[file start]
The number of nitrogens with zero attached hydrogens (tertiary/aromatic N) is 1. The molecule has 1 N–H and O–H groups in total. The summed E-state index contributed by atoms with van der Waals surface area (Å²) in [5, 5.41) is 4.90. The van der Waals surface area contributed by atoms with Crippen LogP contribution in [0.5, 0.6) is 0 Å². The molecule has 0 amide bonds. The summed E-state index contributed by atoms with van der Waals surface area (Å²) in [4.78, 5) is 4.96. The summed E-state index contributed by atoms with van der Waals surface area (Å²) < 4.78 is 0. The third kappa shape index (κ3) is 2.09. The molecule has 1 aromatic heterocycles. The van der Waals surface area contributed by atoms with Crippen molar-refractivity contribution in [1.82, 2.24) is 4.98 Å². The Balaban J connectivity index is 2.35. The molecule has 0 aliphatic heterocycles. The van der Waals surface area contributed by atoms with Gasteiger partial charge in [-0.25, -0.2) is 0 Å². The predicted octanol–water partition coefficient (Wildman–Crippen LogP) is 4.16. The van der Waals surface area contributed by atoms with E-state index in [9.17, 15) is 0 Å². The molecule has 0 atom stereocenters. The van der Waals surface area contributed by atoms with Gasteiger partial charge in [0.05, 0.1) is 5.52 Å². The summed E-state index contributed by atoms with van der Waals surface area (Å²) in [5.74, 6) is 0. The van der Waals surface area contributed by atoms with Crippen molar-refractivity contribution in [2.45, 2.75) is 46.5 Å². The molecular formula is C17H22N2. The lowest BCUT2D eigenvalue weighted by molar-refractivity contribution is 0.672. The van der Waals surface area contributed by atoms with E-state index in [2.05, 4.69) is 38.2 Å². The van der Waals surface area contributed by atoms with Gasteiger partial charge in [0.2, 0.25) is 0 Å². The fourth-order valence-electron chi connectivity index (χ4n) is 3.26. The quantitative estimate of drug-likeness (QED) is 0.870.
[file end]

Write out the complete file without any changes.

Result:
The number of nitrogens with zero attached hydrogens (tertiary/aromatic N) is 1. The molecule has 1 N–H and O–H groups in total. The summed E-state index contributed by atoms with van der Waals surface area (Å²) in [5, 5.41) is 4.90. The van der Waals surface area contributed by atoms with Crippen LogP contribution in [0.5, 0.6) is 0 Å². The molecule has 0 amide bonds. The summed E-state index contributed by atoms with van der Waals surface area (Å²) in [4.78, 5) is 4.96. The summed E-state index contributed by atoms with van der Waals surface area (Å²) < 4.78 is 0. The third kappa shape index (κ3) is 2.09. The molecule has 1 aromatic heterocycles. The van der Waals surface area contributed by atoms with Crippen molar-refractivity contribution in [1.82, 2.24) is 4.98 Å². The Balaban J connectivity index is 2.35. The molecule has 0 aliphatic heterocycles. The van der Waals surface area contributed by atoms with Gasteiger partial charge in [-0.25, -0.2) is 0 Å². The predicted octanol–water partition coefficient (Wildman–Crippen LogP) is 4.16. The van der Waals surface area contributed by atoms with E-state index in [9.17, 15) is 0 Å². The molecule has 0 atom stereocenters. The van der Waals surface area contributed by atoms with Gasteiger partial charge in [0.05, 0.1) is 5.52 Å². The summed E-state index contributed by atoms with van der Waals surface area (Å²) in [5.74, 6) is 0. The van der Waals surface area contributed by atoms with Crippen molar-refractivity contribution in [2.45, 2.75) is 46.5 Å². The molecular formula is C17H22N2. The lowest BCUT2D eigenvalue weighted by molar-refractivity contribution is 0.672. The van der Waals surface area contributed by atoms with E-state index in [2.05, 4.69) is 38.2 Å². The van der Waals surface area contributed by atoms with Gasteiger partial charge in [0.2, 0.25) is 0 Å². The fourth-order valence-electron chi connectivity index (χ4n) is 3.26. The quantitative estimate of drug-likeness (QED) is 0.870.